cvs commit: src/sys/kern sched_ule.c

Jeff Roberson jroberson at
Mon Oct 1 02:11:25 PDT 2007

On Mon, 1 Oct 2007, Bruce Evans wrote:

> On Sun, 30 Sep 2007, Jeff Roberson wrote:
>> On Sat, 29 Sep 2007, Kevin Oberman wrote:
>>> YMMV, but ULE seems to generally work better then 4BSD for interactive
>>> uniprocessor systems. The preferred scheduler for uniprocessor servers
>>> is less clear, but many test have shown ULE does better for those
>>> systems in the majority of cases.
>> I feel it's safe to say desktop behavior on UP is definitely superior.
> This is unsafe to say.

Given that the overwhelming amount of feedback by qualified poeple, I 
think it's fair to say that ULE gives a more responsive system under load.

>> I think there is no significant difference on UP between 4BSD and ULE
> This may be safe to say, but is inconsistent with the above.

I meant no significant difference in performance.  I'm sure there are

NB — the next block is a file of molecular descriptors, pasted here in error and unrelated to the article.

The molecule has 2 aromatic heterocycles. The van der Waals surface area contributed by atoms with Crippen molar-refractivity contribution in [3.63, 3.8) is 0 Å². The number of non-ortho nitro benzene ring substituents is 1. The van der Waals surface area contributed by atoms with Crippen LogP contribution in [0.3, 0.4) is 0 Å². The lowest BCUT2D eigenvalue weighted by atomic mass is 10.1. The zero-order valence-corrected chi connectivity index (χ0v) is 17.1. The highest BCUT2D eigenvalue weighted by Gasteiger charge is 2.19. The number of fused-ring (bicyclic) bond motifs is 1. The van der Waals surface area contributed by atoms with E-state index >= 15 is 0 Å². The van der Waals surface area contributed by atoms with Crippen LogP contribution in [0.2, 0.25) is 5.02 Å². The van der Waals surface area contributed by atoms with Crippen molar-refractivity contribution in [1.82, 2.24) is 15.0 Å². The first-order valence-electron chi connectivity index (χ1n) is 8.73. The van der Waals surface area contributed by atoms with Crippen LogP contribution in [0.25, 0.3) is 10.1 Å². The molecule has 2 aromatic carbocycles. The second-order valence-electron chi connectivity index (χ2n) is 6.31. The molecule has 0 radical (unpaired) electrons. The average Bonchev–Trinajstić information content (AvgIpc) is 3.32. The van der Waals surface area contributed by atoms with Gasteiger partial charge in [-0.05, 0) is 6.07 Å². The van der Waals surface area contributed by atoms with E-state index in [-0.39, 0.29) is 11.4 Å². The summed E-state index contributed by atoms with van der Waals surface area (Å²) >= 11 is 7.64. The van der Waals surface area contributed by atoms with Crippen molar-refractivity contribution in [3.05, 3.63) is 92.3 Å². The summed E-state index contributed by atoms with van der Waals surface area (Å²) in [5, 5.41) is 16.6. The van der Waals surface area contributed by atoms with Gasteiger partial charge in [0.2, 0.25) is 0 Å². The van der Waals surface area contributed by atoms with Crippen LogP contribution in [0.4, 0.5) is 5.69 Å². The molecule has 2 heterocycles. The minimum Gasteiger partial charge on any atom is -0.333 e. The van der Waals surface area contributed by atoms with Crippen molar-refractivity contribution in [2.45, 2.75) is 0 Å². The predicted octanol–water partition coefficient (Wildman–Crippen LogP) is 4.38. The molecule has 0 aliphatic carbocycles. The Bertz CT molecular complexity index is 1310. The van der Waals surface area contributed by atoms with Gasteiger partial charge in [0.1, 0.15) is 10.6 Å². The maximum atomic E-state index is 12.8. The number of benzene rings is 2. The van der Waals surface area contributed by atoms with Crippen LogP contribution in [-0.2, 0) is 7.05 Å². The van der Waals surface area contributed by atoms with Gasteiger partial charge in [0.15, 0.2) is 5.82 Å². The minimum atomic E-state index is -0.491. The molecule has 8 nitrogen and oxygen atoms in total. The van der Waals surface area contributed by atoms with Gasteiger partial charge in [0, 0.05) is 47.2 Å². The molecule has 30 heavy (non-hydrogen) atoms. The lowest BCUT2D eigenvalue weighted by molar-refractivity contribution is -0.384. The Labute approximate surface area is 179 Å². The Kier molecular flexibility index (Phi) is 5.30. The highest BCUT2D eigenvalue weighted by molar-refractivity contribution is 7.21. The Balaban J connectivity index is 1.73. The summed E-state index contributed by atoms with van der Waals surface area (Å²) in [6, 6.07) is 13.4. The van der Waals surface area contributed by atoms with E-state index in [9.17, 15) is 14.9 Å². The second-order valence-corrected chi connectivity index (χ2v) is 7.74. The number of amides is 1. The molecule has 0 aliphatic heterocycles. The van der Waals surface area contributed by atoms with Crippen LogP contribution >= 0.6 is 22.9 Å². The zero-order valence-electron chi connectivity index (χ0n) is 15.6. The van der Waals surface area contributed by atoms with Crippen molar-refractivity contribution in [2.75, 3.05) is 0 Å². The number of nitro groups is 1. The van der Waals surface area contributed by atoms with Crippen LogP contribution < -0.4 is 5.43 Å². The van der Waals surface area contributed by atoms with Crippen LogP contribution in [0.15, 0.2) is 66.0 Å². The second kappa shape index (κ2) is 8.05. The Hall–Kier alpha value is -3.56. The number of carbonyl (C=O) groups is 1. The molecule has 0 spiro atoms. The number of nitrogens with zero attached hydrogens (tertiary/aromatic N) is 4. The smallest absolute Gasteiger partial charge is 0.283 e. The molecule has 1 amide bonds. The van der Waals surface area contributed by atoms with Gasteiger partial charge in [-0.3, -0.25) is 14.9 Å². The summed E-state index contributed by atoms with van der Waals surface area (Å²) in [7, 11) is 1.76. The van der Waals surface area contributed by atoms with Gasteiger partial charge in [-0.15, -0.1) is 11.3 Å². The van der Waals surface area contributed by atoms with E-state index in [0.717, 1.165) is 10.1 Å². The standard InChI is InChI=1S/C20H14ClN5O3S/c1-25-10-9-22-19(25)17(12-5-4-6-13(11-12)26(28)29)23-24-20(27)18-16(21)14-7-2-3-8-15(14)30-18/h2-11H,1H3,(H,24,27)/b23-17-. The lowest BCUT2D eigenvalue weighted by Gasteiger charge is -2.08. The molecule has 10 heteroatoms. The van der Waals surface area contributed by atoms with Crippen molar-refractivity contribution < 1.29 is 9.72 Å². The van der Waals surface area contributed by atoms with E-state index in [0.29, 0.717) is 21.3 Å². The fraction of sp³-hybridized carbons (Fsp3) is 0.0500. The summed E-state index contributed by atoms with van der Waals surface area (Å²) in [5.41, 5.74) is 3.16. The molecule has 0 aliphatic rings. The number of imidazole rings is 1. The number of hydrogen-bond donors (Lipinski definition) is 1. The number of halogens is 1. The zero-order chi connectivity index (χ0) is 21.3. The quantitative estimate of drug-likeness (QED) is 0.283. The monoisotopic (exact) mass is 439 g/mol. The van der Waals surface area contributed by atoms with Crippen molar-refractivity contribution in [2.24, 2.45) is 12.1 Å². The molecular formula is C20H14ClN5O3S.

corner case workloads in favor of one or the other.

>> except perhaps in context switching microbenchmarks where ULE falls behind.
> It is safe to say that interactive users cannot notice insignificant
> differences.  It takes a micro-benchmark to notice possibly-significant
> differences of hundreds or even thousands of nanonseconds for context
> switching.
> ULE may give higher priority to interactive processes, but most loss of
> interactivity is caused by blocking on I/O, and there is nothing nothing
> a scheduler can do to speed up slow or overloaded devices.

There is a significant enough class of problems that benefit from the 
improved interactive priorities that people notice it.  I have heard 
reports from a number of laptop users who can run at lower power levels 
using ULE.  I am trivially able to create workloads where 4bsd falls over 
well before ULE.  It is true that io behavior dominates in many cases but 
that's really a seperate issue.


> Bruce

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